Networking can be a powerful and inexpensive way to meet other people in your community. As a small business owner, you should be taking the time to put yourself out there in front of other people who can send business your way.

27 Low-Cost Ways To Grow Your Small Business

14. Hire an intern

If you need to be spending more time on customer service, launching that new website, or improving upon products, it might be beneficial to hire a high school or college student looking to gain some experience in your field.

15. Offer a free seminar

Offering free education to others is another great way to build a reputation for yourself and your business. It’s also a great way to connect with people who might be interested in doing business with you.

Read Also: The Habits of Successful Business Owners

16. Offer a free webinar

Hosting a free webinar is also a great way to connect with potential customers, especially if the majority of your business comes from areas outside of your city, state, or country.

17. Talk (and listen) to your existing clients

As mentioned earlier, your existing customers likely have a lot of insight to share with you. Talk to them. It doesn’t cost you a penny.

18. Make someone’s day

Sometimes the smallest act of kindness can make the biggest impact. Try to think of an inexpensive way to make someone’s day better. It might not lead to instant business, but as they say, “what goes around comes around!”

19. Ask your customers to fill out surveys

Thanks to services like SurveyMonkey and Google forms, it doesn’t take much time or money to create and launch a survey these days. Consider creating one for your customers, and use the free information you get from them to make changes that matter.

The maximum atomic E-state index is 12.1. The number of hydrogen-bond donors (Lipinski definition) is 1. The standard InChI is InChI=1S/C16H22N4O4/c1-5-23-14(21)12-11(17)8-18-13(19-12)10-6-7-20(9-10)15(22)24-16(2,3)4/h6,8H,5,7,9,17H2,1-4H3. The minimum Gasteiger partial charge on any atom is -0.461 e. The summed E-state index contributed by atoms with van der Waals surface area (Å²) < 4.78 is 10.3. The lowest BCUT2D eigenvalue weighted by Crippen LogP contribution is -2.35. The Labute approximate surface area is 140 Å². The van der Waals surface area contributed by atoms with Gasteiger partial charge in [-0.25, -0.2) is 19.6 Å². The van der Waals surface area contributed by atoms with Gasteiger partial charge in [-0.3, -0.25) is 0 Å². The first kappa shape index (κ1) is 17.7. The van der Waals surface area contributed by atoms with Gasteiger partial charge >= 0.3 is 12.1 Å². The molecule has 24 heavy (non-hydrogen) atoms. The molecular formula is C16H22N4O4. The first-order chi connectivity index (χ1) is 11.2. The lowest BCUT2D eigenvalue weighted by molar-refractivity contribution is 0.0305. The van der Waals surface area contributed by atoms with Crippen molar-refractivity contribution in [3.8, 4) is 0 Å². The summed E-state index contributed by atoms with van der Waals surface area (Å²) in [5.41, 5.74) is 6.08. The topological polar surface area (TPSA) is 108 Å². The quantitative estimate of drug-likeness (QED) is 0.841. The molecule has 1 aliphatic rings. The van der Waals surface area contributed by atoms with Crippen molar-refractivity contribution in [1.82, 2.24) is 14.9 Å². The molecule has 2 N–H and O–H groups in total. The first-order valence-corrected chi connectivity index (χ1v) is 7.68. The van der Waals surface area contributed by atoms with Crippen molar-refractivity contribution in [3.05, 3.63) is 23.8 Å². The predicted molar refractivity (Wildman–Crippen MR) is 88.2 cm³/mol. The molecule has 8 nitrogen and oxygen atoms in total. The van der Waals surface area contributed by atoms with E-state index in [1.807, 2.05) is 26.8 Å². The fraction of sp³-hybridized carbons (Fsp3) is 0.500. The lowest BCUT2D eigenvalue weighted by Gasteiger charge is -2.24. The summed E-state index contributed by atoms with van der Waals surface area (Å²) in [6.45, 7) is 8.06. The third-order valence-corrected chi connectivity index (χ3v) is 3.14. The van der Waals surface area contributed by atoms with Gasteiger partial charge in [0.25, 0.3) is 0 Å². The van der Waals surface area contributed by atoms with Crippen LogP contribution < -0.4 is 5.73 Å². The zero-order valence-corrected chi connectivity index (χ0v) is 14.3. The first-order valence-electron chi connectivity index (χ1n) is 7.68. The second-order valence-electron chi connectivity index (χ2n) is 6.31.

20. Run a test on your website

Whether you make manual changes to your site or use something more strategic and robust, the value of a good website test is still evident. This strategy can be especially useful for businesses that sell actual products or services online.

21. Pay attention to what your competition is doing

Thanks to Google, it’s never been easier to get an idea of what your competition is doing right or wrong. Spend time using free sites like Google to get a leg up on your competitors.

22. Build a team of volunteer “beta” testers

Everyone likes early access and being a part of something “exclusive.” Reach out to your most loyal customers and invite them to become part of an elite group of people that always get first dibs on new products or concepts.

Read Also: 14 Smartest Business Growth Tips for Business Success

23. Meet with other business owners

As mentioned earlier, other business owners can be a good source of new business for you. Spend time developing relationships with other business owners in your city or community.

24. Work on the front lines for a day

A little “hands on” experience never hurt anyone. If you’re wondering why your customers aren’t buying a certain product or staying longer at your business, work the front lines for a day.

25. Let your current employees do the talking

If you are growing but you don’t have the time or resources available to search for the right talent to add to your team, make sure you spend time connecting with your employees. They likely have a few people in mind who would be perfect additions to your team.

26. Ask your customers for help

Your customers can also help you find the right people you need. Don’t be afraid to put the word out that you’re looking for help. You can even offer them discounts in exchange for referrals!

27. Use mobile and web tools

Instead of relying on traditional sometimes-costly recruiting methods, there are a lot of great mobile and web tools you can use to grow your small business (LinkedIn, Snagajob, etc). as free or inexpensive ways to recruit new employees. You can also use technology as an enticement. If you’re using an employee scheduling app (ours is free), you’re a more attractive business than one that still uses paper.

What inexpensive strategies or tools do you use to grow your business? Leave a comment below and let others learn from your small business growth strategy as well